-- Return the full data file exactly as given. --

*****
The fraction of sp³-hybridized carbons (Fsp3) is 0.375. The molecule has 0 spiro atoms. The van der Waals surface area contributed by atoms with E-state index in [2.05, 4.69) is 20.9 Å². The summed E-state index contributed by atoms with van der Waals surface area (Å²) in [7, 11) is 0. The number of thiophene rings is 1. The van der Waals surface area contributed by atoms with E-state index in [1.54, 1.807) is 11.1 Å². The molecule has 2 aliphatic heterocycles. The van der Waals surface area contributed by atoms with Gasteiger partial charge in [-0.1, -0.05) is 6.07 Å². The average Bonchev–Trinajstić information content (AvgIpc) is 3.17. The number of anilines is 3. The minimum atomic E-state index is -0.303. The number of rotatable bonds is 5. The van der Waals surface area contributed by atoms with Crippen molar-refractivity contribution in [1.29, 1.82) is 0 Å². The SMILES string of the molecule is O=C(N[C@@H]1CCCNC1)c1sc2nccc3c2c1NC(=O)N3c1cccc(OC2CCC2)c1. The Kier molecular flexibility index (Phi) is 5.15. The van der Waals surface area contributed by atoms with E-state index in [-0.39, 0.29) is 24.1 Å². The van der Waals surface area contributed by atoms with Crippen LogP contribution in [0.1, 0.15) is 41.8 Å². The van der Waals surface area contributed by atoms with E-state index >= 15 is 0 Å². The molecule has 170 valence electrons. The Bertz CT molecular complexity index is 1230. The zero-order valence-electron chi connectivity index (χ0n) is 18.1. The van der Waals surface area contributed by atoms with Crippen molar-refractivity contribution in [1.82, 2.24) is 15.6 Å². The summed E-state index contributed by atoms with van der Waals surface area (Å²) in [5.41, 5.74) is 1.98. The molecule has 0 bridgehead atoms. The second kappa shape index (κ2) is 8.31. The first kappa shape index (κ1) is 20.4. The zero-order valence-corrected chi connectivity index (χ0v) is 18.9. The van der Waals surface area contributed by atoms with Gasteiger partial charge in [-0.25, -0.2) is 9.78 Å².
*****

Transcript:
The fraction of sp³-hybridized carbons (Fsp3) is 0.375. The molecule has 0 spiro atoms. The van der Waals surface area contributed by atoms with E-state index in [2.05, 4.69) is 20.9 Å². The summed E-state index contributed by atoms with van der Waals surface area (Å²) in [7, 11) is 0. The number of thiophene rings is 1. The van der Waals surface area contributed by atoms with E-state index in [1.54, 1.807) is 11.1 Å². The molecule has 2 aliphatic heterocycles. The van der Waals surface area contributed by atoms with Gasteiger partial charge in [-0.1, -0.05) is 6.07 Å². The average Bonchev–Trinajstić information content (AvgIpc) is 3.17. The number of anilines is 3. The minimum atomic E-state index is -0.303. The number of rotatable bonds is 5. The van der Waals surface area contributed by atoms with Crippen molar-refractivity contribution in [1.29, 1.82) is 0 Å². The SMILES string of the molecule is O=C(N[C@@H]1CCCNC1)c1sc2nccc3c2c1NC(=O)N3c1cccc(OC2CCC2)c1. The Kier molecular flexibility index (Phi) is 5.15. The van der Waals surface area contributed by atoms with E-state index in [-0.39, 0.29) is 24.1 Å². The van der Waals surface area contributed by atoms with Crippen LogP contribution in [0.1, 0.15) is 41.8 Å². The van der Waals surface area contributed by atoms with E-state index >= 15 is 0 Å². The molecule has 170 valence electrons. The Bertz CT molecular complexity index is 1230. The zero-order valence-electron chi connectivity index (χ0n) is 18.1. The van der Waals surface area contributed by atoms with Crippen molar-refractivity contribution in [1.82, 2.24) is 15.6 Å². The summed E-state index contributed by atoms with van der Waals surface area (Å²) in [5.41, 5.74) is 1.98. The molecule has 0 bridgehead atoms. The second kappa shape index (κ2) is 8.31. The first kappa shape index (κ1) is 20.4. The zero-order valence-corrected chi connectivity index (χ0v) is 18.9. The van der Waals surface area contributed by atoms with Gasteiger partial charge in [-0.25, -0.2) is 9.78 Å².